Those who had done good are believers. None are good in themselves-all have sinned. Doing good, in connection with Christianity, is to believe on the One whom the Father has sent, Jesus our Savior and Redeemer. Such, having been saved, with their sins being washed away in the blood of Christ, will be raptured to heaven just before the judgments that usher in the millennium.
The ones who have done evil, rejecting Christ or the testimony given to them from God, will remain in their graves for the one thousand years before being judged finally for their sins.
Two hours are spoken of here in relation to judgment and the hereafter. Those who belong to the first hour, verse 25, will have part in the first resurrection. Those who belong to the second hour, verse 28, will have their part in the resurrection of damnation (condemnation).
There is no uncertain destiny spoken of here. It is not judgment which determines our eternal destiny, but rather it is the end result of the condition of the unbelievers who reject Christ as their personal Savior. The Lord quickens those who believe, and this determines their destiny with Christ. He not only quickens souls to believe, but also raises the dead. His sovereign power quickens whom He will.
The kingdom and the judgment belong to Christ. "Because He hath appointed a day, in the which He will judge the world in righteousness by that man whom He hath ordained; whereof He hath given assurance unto all men, in that He hath raised Him from the dead." Acts 17:3131Because he hath appointed a day, in the which he will judge the world in righteousness by that man whom he hath ordained; whereof he hath given assurance unto all men, in that he hath raised him from the dead. (Acts 17:31).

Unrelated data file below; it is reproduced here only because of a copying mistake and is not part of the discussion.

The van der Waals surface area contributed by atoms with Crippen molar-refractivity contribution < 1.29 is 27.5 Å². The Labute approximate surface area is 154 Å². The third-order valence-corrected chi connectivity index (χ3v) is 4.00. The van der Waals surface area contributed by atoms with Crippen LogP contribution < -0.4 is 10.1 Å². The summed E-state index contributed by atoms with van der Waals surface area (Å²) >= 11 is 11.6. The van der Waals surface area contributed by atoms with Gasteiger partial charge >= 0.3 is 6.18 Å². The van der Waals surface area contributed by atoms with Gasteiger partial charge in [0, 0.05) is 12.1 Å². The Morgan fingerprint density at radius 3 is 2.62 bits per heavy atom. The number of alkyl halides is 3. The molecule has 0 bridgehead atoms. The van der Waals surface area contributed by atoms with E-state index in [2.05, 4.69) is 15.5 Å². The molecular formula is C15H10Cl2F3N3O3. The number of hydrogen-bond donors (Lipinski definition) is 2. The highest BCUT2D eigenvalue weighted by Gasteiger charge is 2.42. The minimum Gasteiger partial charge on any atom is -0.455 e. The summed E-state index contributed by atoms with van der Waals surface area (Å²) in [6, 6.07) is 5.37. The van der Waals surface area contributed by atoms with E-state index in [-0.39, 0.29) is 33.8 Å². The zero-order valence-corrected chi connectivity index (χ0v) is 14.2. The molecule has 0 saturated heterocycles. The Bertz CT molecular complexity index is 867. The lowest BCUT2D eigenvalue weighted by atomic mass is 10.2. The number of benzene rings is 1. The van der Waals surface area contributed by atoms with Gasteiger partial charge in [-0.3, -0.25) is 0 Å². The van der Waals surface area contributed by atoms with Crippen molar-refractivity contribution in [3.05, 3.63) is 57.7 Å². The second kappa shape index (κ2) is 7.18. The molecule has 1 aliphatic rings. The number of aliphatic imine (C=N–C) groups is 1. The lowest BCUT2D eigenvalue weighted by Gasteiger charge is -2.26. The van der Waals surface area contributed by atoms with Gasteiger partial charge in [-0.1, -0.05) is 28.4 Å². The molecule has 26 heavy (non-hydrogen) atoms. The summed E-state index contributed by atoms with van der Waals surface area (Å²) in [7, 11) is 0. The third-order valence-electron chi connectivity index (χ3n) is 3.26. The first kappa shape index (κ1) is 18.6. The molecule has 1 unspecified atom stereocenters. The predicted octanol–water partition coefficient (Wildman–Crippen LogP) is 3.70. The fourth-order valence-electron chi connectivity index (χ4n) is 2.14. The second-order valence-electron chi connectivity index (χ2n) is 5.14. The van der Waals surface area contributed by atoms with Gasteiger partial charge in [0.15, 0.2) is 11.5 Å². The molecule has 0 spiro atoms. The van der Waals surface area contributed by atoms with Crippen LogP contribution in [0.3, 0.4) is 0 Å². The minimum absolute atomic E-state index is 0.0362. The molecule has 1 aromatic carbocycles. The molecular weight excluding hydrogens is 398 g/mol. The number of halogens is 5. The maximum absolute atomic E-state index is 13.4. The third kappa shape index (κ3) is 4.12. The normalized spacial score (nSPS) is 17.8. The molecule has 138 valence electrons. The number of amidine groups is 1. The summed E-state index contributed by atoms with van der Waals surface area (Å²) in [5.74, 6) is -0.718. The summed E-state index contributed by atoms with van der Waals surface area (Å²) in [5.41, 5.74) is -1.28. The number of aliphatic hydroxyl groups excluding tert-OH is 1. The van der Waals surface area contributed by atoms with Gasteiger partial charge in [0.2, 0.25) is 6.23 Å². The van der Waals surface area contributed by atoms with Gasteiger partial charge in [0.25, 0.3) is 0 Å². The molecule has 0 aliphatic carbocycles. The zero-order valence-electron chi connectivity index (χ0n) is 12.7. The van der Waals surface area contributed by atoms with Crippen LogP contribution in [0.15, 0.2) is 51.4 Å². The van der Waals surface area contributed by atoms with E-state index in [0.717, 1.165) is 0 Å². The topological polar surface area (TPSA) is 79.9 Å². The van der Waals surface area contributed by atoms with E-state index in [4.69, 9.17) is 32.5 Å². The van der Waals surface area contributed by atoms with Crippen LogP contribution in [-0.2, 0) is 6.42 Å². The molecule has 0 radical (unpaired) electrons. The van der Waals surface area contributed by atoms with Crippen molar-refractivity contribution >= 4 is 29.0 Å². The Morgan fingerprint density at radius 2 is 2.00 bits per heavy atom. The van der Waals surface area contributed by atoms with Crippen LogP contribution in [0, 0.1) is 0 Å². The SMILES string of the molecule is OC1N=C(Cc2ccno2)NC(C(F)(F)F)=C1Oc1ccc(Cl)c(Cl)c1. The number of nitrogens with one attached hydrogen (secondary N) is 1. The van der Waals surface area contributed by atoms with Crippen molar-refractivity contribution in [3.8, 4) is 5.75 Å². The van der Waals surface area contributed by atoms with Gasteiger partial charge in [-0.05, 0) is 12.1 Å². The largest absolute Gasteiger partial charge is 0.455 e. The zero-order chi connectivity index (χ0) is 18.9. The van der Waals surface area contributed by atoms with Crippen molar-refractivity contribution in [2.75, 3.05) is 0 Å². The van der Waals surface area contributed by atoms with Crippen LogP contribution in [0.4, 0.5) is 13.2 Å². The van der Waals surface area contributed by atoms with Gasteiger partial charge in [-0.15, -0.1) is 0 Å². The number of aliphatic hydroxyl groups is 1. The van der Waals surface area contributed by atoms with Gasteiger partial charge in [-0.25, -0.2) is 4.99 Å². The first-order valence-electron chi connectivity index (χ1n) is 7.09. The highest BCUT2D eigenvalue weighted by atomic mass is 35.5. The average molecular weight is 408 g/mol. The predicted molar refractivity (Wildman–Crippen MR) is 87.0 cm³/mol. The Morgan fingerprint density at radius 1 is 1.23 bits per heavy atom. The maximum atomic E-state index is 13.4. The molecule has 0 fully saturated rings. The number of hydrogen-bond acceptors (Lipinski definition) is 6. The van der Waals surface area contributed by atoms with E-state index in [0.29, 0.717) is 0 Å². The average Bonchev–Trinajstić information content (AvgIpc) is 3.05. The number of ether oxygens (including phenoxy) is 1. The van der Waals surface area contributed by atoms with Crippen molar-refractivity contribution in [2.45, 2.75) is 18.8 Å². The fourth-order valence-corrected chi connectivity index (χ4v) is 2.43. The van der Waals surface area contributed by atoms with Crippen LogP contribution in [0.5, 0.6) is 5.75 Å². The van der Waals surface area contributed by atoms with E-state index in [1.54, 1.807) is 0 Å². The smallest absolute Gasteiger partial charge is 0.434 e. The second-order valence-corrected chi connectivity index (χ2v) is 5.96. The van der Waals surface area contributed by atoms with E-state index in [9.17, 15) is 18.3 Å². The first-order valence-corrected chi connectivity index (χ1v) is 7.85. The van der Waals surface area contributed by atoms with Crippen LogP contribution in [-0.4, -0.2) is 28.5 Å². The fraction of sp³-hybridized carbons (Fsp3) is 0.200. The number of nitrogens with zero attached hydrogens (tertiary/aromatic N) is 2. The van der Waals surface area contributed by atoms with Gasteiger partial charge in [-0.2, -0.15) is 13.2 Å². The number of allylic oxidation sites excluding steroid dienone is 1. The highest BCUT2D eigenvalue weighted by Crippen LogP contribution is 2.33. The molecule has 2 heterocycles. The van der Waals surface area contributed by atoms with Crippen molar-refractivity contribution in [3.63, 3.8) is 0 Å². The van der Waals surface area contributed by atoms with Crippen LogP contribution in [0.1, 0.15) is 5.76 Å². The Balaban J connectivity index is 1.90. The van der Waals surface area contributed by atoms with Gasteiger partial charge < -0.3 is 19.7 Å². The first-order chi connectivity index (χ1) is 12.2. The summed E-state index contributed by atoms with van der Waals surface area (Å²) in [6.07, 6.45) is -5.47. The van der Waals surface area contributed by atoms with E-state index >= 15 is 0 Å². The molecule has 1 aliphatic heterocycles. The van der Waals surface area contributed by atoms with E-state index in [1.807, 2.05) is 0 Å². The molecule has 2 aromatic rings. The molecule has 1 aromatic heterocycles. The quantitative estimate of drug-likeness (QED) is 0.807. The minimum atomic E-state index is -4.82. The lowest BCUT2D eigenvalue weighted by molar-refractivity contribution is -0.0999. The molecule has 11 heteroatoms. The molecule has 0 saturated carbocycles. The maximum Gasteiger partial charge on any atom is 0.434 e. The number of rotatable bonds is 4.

Man will be judged by the man, Christ Jesus, who is God as well. When the unbelievers stand before their Judge, they might want to say (although we know from Scripture they will be speechless) to the judge, You are God and cannot know how we live, because You do not have our nature. But they will surely know that the Judge on the great white throne is the man, Jesus, who has taken man's nature, and judges man in that nature. The judgment itself is the judgment of God, because Jesus is God.
There are four witnesses given in this chapter:
Verse 33, John the Baptist;
Verse 36, the works of Christ;
Verse 37, the Father;
Verse 39, the Scriptures.
In spite of these witnesses, the Jews would not believe in Jesus. They would not come to Jesus for life. Alas! this is also true of Gentiles. "I am come in My Father's name, and ye receive Me not: if another shall come in his own name, him ye will receive." Seeking the honor given by one to another, and not the honor of God only, you cannot believe. I do not accuse you, but Moses does. "Had ye believed Moses, ye would have believed Me: for he wrote of Me." The Jews did not give credit to the inspired writings of Moses.